The new extension, over four floors, is located outside the eastern range of the Piece Hall, between the spire of Square Church and the Square Chapel Arts Centre extension and is not visible from within the Piece Hall. It is designed to house a restaurant, conference centre and service spaces and act as a revenue earner to enhance the Piece Hall's long-term financial viability.

Spaces on the hall's three floors, the Arcade, the Rustic and the Colonnade, are filling up with a variety of shops, restaurants and creative businesses in addition to three heritage spaces. The Piece Hall Story, near the south-east corner is a series of exhibits about the Piece Hall and its history. The Map Room, located below the cupola over the Westgate entrance, has interactive maps about the hall and its place in Halifax and the world. The Trader's Room, in a room on the south side that has been restored to its original condition, shows what it would be like to be at the Piece Hall on a trading day in 1779.

The courtyard has been the scene of an impressive series of events and entertainments since its reopening and as we write the town is looking forward to the Piece Hall as starting point for the final stage of cycling's Tour de Yorkshire on May 6. This in a year that has already seen a royal visit by Prince Charles and Camilla, Duchess of Cornwall and is to be the scene of the BBC's Antiques Roadshow in July.

Indeed the "new" Piece Hall has been making headlines ever since its reopening in August 2017 and has been shortlisted for a sackful of awards. In November Claire Slattery, Calderdale Council's arts and heritage manager, who played a major role in the transformation of the Piece Hall, was winner of the Historic England Angel Award for the category Best Rescue of a Historic Building. The Piece Hall was also the overall winner. The Piece Hall restoration is also among 13 buildings shortlisted by the Royal Institute of British Architects for its Yorkshire Regional Awards. The Piece Hall and the adjacent new Calderdale Central Library are also shortlisted by the Royal Institute of Chartered Surveyors Yorkshire and Humber awards in two categories, building conservation and regeneration. The Piece Hall has also been nominated - by Halifax Civic Trust - for a Civic Voice Design Award and by the Local Authority Building Control's Building Excellence Awards. The Piece Hall has also been highly commended in the British Guild of Travel Writers Tourism Awards. Finally the Piece Hall has been shortlisted for an international lighting award in the International Lighting Design Awards in its Community and Public Realm Project of the Year.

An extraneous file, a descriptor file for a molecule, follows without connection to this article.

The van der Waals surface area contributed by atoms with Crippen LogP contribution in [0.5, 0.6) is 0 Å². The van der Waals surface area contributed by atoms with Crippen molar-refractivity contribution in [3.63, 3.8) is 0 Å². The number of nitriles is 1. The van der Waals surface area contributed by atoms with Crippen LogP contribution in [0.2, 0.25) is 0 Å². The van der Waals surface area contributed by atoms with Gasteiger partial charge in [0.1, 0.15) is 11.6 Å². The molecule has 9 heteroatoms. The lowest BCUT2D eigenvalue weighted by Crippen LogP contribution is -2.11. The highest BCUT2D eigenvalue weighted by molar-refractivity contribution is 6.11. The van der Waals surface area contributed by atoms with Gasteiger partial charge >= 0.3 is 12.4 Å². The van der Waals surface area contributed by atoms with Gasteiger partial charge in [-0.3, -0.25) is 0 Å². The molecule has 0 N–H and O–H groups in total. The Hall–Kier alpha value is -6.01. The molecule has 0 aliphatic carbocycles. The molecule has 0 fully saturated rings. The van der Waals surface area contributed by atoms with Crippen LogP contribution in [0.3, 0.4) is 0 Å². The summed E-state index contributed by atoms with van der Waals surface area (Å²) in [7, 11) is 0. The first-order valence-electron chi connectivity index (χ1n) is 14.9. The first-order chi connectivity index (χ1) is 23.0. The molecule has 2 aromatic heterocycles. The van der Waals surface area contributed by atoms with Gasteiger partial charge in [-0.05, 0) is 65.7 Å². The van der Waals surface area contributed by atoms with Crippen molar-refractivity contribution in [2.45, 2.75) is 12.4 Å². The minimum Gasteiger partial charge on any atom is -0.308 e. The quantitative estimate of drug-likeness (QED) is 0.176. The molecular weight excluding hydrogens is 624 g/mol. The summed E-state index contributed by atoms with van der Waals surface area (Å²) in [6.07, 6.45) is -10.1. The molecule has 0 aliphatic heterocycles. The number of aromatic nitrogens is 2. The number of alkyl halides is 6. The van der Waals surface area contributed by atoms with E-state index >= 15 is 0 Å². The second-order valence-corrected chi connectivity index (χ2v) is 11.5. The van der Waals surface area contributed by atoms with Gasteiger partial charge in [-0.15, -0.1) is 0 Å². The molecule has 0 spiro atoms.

The transformation of the Piece Hall has been a prodigiously complex affair and the scheme did suffer a number of delays which pushed back completion well over a year. But as Calderdale Council's leader, Coun Tim Swift, reasonably explained, for a building of this age there were no detailed historic drawings to help the designers and construction teams. Hundreds of bodies had to be removed from a graveyard on the site, weakened foundations had to be strengthened. Asbestos, discovered on the site, had to be removed. The delays were not an unreasonable price to pay for the magnificent building that greeted the 23,000 who turned up on August 1. For the "new" Piece Hall - described as "an architectural and cultural masterpiece" is a truly magnificent, spectacular building. The materials and workmanship are of the highest order - from the brushed steel and timber gates at the new east entrance to the intricate and so careful repairs to the hall's 239-year-old sandstone columns, from the quality of the courtyard stonework to the granite benches and steel handrails and the spectacular lighting system.

If you can recall the jaw-dropping moment when you first set eyes on the interior of the Piece Hall - perhaps in the 1970s after the hall had served for a hundred years as a wholesale fish, fruit and vegetable market - then you may have relived the experience in 2017. Let's hope that Britain's last surviving complete cloth hall is safe and sound for another 239 years.

The £19.2 million scheme has been funded by Calderdale Council with £7 million from the Heritage Lottery Fund and additional support from Garfield Weston Foundation and the Wolfson Foundation. The Piece Hall is owned by Calderdale Council and managed by the newly formed charity The Piece Hall Trust.

Architects: LDN Architects, Edinburgh. Main contractor: Graham Construction.


Square Chapel Arts Centre

In September 2017 Square Chapel Arts Centre reopened after a £6.6 million project to build a new extension with a second auditorium, cafe and bar, box office, terrace, new dressing rooms and direct access to the adjoining Piece Hall.

It had been almost half a century since the former Congregational chapel and adjacent Square Church closed their doors in the face of a dwindling congregation. In the years between the fate of the 200-year-old chapel and its Victorian neighbour had become something of a cause celebre as conservationists, in Halifax and nationally, fought to save these historic buildings. The red-brick Square Congregational Chapel had opened in 1772. It thrived, so much so that by the mid-19th century the church decided it needed more space and built Square Church, the Gothic-style building with a 235ft spire, which opened in 1857. The chapel became the Sunday school. But decline set in after the second world war and the church lost many of its members in what was then a rundown part of industrial Halifax. The church closed in 1969.